Harran, whose department recently started a program that allows people in need of addiction treatment to use the police department as a resource to get help, said he saw overdoses increase dramatically in Bensalem and realized the old way of dealing with drugs wasn't working. He garnered enthusiastic applause from the crowd when he stressed that rehabilitation doctors and treatment experts -- not insurance companies -- should decide what kinds and lengths of treatment people need.
In addressing the stigma around drug addiction, which all panelists agreed prevents people from getting treatment, Botticelli said making it personal and putting a face on addiction is paramount.
"Addiction has been shrouded in silence and secrecy," Botticelli said. "But I think we have a revolution now."
Also of chief importance, Botticelli said, is cultivating communities that support recovery.
Both Reaves and Evans discussed their personal experiences fighting stigma in Philadelphia -- Reaves when he was working to open his recovery house in East Germantown and Evans when opening methadone clinics in the city.
"We have to deal with the issue of 'not in my backyard,'" Evans said, adding that an estimated 90 percent of people in need of treatment aren't receiving it. "We need to be open to all pathways. Many get into recovery in nontraditional ways."
Panelists also discussed the major role that prescription painkillers have played in advancing the heroin epidemic, and ways to better educate doctors and monitor prescribing.
"We are 10 years into this epidemic, and it's not unreasonable to ask [physicians] to take four hours of education," Botticelli said, drawing applause.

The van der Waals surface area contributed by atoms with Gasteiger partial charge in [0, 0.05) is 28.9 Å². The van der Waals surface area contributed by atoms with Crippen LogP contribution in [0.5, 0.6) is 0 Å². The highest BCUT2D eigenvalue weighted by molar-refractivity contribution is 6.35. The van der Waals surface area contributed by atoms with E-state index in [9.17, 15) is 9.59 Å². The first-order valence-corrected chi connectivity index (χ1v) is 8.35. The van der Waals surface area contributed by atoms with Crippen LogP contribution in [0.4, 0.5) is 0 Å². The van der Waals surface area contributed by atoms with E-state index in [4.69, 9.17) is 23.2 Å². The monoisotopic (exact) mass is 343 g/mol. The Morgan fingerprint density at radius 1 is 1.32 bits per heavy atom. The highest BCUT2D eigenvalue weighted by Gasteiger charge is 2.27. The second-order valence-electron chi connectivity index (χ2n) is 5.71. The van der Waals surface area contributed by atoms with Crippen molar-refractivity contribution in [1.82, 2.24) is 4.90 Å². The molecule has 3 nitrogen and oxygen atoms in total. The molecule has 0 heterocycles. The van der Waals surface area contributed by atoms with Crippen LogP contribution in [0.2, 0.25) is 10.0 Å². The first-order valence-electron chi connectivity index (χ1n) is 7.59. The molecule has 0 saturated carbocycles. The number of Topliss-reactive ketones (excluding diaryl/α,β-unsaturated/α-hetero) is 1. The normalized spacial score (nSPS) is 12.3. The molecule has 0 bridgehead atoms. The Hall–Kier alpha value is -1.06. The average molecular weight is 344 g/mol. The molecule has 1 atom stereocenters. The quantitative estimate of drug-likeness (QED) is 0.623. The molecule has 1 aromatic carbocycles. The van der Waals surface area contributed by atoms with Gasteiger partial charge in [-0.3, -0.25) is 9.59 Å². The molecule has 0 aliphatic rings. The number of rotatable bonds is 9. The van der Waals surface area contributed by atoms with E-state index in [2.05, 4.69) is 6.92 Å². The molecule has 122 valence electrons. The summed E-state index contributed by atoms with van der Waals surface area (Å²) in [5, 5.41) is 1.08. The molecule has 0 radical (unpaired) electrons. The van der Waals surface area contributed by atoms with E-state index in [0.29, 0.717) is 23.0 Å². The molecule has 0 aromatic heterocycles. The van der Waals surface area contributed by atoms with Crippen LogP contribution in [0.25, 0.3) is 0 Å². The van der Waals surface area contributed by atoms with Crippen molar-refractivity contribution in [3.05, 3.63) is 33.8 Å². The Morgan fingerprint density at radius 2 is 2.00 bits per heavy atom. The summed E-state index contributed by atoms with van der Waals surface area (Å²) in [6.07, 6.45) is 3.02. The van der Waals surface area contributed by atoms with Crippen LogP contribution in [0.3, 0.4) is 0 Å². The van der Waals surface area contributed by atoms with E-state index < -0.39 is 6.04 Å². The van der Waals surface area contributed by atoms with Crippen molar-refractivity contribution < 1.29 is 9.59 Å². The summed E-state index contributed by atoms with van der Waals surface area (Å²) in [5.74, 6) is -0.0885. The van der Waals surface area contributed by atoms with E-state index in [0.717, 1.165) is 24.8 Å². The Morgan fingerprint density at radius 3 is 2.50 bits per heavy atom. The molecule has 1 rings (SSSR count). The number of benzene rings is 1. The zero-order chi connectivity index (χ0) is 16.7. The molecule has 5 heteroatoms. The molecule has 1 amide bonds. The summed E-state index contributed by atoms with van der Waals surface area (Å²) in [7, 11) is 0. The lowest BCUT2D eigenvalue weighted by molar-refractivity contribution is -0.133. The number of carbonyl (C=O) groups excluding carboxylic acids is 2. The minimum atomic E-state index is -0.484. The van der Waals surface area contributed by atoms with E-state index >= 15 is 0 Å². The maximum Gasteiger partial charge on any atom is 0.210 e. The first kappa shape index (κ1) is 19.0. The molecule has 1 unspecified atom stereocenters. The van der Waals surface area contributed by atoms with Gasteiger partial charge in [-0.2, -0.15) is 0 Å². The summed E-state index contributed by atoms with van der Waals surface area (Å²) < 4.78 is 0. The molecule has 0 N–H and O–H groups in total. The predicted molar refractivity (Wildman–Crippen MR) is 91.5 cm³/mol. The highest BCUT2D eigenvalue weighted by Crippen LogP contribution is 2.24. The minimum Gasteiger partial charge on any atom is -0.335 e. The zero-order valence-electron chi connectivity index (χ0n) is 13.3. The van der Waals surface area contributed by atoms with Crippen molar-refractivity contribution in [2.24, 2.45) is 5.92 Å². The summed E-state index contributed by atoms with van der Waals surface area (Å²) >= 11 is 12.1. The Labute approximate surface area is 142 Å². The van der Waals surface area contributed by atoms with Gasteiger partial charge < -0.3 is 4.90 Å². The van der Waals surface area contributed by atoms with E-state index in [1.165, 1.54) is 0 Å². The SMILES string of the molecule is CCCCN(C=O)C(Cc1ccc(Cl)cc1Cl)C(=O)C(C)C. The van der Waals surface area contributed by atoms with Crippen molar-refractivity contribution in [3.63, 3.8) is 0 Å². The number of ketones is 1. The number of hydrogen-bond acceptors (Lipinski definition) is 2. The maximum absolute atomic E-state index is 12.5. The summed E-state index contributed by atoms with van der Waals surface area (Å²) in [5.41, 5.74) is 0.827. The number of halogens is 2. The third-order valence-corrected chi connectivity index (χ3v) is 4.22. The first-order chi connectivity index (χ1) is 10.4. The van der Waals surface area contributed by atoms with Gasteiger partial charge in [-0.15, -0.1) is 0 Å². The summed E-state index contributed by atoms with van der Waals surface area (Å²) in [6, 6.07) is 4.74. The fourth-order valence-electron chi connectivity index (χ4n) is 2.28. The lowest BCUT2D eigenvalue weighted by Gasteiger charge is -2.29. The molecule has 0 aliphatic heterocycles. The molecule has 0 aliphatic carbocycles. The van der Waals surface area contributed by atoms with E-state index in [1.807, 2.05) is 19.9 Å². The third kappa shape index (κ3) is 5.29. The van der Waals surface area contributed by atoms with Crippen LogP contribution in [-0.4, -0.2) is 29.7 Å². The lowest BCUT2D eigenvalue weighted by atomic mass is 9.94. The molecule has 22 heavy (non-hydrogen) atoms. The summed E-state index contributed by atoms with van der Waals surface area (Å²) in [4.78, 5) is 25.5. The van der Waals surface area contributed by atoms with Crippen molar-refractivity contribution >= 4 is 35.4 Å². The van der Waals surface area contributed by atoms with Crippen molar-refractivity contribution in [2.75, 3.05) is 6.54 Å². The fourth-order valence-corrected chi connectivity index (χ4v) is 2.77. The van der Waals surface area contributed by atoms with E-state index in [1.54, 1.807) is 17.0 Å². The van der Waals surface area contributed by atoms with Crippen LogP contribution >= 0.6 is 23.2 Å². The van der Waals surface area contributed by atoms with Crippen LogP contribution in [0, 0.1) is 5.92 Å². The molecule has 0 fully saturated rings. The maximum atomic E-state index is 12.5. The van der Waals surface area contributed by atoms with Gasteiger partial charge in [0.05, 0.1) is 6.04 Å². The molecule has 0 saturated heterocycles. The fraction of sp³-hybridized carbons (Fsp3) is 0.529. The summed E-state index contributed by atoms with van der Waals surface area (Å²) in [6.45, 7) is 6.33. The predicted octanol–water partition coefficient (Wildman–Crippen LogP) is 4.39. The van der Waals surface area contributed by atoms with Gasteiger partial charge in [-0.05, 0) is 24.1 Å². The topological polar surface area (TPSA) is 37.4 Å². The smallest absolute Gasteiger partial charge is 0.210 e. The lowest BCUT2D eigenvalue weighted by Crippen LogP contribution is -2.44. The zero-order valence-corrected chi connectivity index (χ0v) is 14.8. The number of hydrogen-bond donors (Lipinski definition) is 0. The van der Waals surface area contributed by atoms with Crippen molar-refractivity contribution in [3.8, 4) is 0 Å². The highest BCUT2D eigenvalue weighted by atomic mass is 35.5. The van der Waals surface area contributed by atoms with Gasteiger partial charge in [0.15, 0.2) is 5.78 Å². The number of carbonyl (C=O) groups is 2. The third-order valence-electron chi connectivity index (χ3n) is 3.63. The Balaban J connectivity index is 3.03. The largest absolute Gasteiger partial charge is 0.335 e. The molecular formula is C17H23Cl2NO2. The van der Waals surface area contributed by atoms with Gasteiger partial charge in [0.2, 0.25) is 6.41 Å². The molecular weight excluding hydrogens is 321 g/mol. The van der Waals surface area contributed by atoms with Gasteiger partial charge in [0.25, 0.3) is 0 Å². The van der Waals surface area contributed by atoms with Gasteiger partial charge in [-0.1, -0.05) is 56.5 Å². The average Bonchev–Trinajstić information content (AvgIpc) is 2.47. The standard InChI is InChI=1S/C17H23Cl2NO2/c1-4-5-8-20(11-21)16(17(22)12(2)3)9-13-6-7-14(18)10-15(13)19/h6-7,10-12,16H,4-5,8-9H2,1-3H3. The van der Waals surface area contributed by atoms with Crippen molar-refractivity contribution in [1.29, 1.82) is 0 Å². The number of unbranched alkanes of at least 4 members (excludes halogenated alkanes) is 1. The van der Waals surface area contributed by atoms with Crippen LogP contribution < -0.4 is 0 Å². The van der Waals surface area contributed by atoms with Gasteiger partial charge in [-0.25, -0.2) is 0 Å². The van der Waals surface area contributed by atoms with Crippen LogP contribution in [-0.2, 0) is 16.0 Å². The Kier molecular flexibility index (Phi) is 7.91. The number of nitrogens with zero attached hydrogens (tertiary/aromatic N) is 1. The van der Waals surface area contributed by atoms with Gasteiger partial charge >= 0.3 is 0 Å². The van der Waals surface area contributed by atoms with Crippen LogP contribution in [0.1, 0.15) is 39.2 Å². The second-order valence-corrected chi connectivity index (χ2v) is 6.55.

Pre-event speakers included Gary Tennis, secretary of the Pennsylvania Department of Drug and Alcohol Programs, Dr. Rachel Levine, physician general for the Pennsylvania Department of Health, the Honorable Zane David Memeger, U.S. Attorney for the Eastern District of Pennsylvania, Dr. Brian Work, physician at the Hospital of the University of Pennsylvania and Prevention Point Philadelphia, and Thomas Cain, the President of Mirmont Treatment Center, which sponsored Generation Addicted.
Jason Snyder, the policy and communications director for Pennsylvania's Department of Drug and Alcohol Programs, shared his own story of his family's battle with addiction. Snyder said he and two of his brothers all struggled with the disease, and that both his brothers ultimately lost their lives to it. Snyder has been sober since 2011.
"It's surreal to be able to do the things I'm doing today given where I and my family were in our darkest days," Snyder said after the panel. "I could never imagine this as I watched my brothers spiral to their deaths and dealt with my own addiction. It's an honor, it's surreal and, at times, emotional."
Tuesday's full community forum is available in its entirety in the video embedded above. Viewers are encouraged to continue sharing their own stories and experiences with addiction via the NBC10 app and on social media using the hashtag #AddictionIs.